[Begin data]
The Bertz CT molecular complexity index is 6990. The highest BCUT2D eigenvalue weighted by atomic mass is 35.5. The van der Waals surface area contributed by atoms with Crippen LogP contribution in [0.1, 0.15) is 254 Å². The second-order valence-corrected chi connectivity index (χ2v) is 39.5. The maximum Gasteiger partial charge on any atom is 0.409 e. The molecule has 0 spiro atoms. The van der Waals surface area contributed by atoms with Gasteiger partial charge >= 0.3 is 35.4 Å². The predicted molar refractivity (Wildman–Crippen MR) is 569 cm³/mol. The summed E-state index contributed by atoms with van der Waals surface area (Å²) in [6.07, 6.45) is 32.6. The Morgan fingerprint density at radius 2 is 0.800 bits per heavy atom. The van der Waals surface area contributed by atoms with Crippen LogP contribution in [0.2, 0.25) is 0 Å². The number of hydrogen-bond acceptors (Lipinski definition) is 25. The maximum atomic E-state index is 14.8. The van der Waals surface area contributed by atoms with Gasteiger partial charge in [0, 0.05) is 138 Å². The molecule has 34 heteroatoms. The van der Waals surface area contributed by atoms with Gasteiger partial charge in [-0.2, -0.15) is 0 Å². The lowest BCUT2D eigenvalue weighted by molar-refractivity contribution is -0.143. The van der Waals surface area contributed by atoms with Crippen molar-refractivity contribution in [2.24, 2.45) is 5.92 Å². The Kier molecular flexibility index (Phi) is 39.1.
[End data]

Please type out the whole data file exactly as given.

The Bertz CT molecular complexity index is 6990. The highest BCUT2D eigenvalue weighted by atomic mass is 35.5. The van der Waals surface area contributed by atoms with Crippen LogP contribution in [0.1, 0.15) is 254 Å². The second-order valence-corrected chi connectivity index (χ2v) is 39.5. The maximum Gasteiger partial charge on any atom is 0.409 e. The molecule has 0 spiro atoms. The van der Waals surface area contributed by atoms with Gasteiger partial charge >= 0.3 is 35.4 Å². The predicted molar refractivity (Wildman–Crippen MR) is 569 cm³/mol. The summed E-state index contributed by atoms with van der Waals surface area (Å²) in [6.07, 6.45) is 32.6. The Morgan fingerprint density at radius 2 is 0.800 bits per heavy atom. The van der Waals surface area contributed by atoms with Crippen LogP contribution in [0.2, 0.25) is 0 Å². The number of hydrogen-bond acceptors (Lipinski definition) is 25. The maximum atomic E-state index is 14.8. The van der Waals surface area contributed by atoms with Gasteiger partial charge in [0, 0.05) is 138 Å². The molecule has 34 heteroatoms. The van der Waals surface area contributed by atoms with Gasteiger partial charge in [-0.2, -0.15) is 0 Å². The lowest BCUT2D eigenvalue weighted by molar-refractivity contribution is -0.143. The van der Waals surface area contributed by atoms with Crippen molar-refractivity contribution in [2.24, 2.45) is 5.92 Å². The Kier molecular flexibility index (Phi) is 39.1.